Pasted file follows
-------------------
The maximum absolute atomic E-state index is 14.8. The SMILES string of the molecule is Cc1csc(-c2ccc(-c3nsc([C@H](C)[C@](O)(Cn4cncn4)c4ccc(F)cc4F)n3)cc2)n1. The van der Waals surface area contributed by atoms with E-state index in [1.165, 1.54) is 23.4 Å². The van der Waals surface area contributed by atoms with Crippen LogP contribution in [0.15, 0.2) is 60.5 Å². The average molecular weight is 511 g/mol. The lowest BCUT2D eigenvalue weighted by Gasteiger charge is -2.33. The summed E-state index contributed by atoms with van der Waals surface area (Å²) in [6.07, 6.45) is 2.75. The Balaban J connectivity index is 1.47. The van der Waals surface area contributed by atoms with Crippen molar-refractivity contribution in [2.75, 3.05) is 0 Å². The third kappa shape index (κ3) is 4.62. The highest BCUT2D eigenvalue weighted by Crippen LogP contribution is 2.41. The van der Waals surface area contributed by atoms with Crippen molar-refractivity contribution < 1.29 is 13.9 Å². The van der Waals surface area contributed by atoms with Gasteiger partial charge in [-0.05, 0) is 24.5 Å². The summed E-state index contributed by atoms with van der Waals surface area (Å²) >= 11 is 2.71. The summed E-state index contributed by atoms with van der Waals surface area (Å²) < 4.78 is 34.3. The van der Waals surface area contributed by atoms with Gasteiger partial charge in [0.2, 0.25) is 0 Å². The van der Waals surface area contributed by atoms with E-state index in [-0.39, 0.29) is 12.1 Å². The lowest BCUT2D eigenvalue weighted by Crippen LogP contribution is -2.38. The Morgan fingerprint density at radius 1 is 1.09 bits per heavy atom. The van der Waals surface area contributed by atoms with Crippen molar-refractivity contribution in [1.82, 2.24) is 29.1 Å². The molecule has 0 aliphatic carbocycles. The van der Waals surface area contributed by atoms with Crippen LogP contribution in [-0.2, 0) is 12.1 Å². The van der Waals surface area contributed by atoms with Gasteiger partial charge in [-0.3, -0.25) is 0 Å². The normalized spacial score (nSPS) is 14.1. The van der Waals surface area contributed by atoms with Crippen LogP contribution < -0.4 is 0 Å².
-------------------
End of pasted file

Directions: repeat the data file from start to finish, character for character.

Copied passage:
The maximum absolute atomic E-state index is 14.8. The SMILES string of the molecule is Cc1csc(-c2ccc(-c3nsc([C@H](C)[C@](O)(Cn4cncn4)c4ccc(F)cc4F)n3)cc2)n1. The van der Waals surface area contributed by atoms with E-state index in [1.165, 1.54) is 23.4 Å². The van der Waals surface area contributed by atoms with Crippen LogP contribution in [0.15, 0.2) is 60.5 Å². The average molecular weight is 511 g/mol. The lowest BCUT2D eigenvalue weighted by Gasteiger charge is -2.33. The summed E-state index contributed by atoms with van der Waals surface area (Å²) in [6.07, 6.45) is 2.75. The Balaban J connectivity index is 1.47. The van der Waals surface area contributed by atoms with Crippen molar-refractivity contribution in [2.75, 3.05) is 0 Å². The third kappa shape index (κ3) is 4.62. The highest BCUT2D eigenvalue weighted by Crippen LogP contribution is 2.41. The van der Waals surface area contributed by atoms with Crippen molar-refractivity contribution < 1.29 is 13.9 Å². The van der Waals surface area contributed by atoms with Gasteiger partial charge in [-0.05, 0) is 24.5 Å². The summed E-state index contributed by atoms with van der Waals surface area (Å²) >= 11 is 2.71. The summed E-state index contributed by atoms with van der Waals surface area (Å²) < 4.78 is 34.3. The van der Waals surface area contributed by atoms with Gasteiger partial charge in [0.2, 0.25) is 0 Å². The van der Waals surface area contributed by atoms with E-state index in [-0.39, 0.29) is 12.1 Å². The lowest BCUT2D eigenvalue weighted by Crippen LogP contribution is -2.38. The Morgan fingerprint density at radius 1 is 1.09 bits per heavy atom. The van der Waals surface area contributed by atoms with Crippen molar-refractivity contribution in [1.82, 2.24) is 29.1 Å². The molecule has 0 aliphatic carbocycles. The van der Waals surface area contributed by atoms with Crippen LogP contribution in [-0.2, 0) is 12.1 Å². The van der Waals surface area contributed by atoms with Gasteiger partial charge in [-0.3, -0.25) is 0 Å². The normalized spacial score (nSPS) is 14.1. The van der Waals surface area contributed by atoms with Crippen LogP contribution < -0.4 is 0 Å².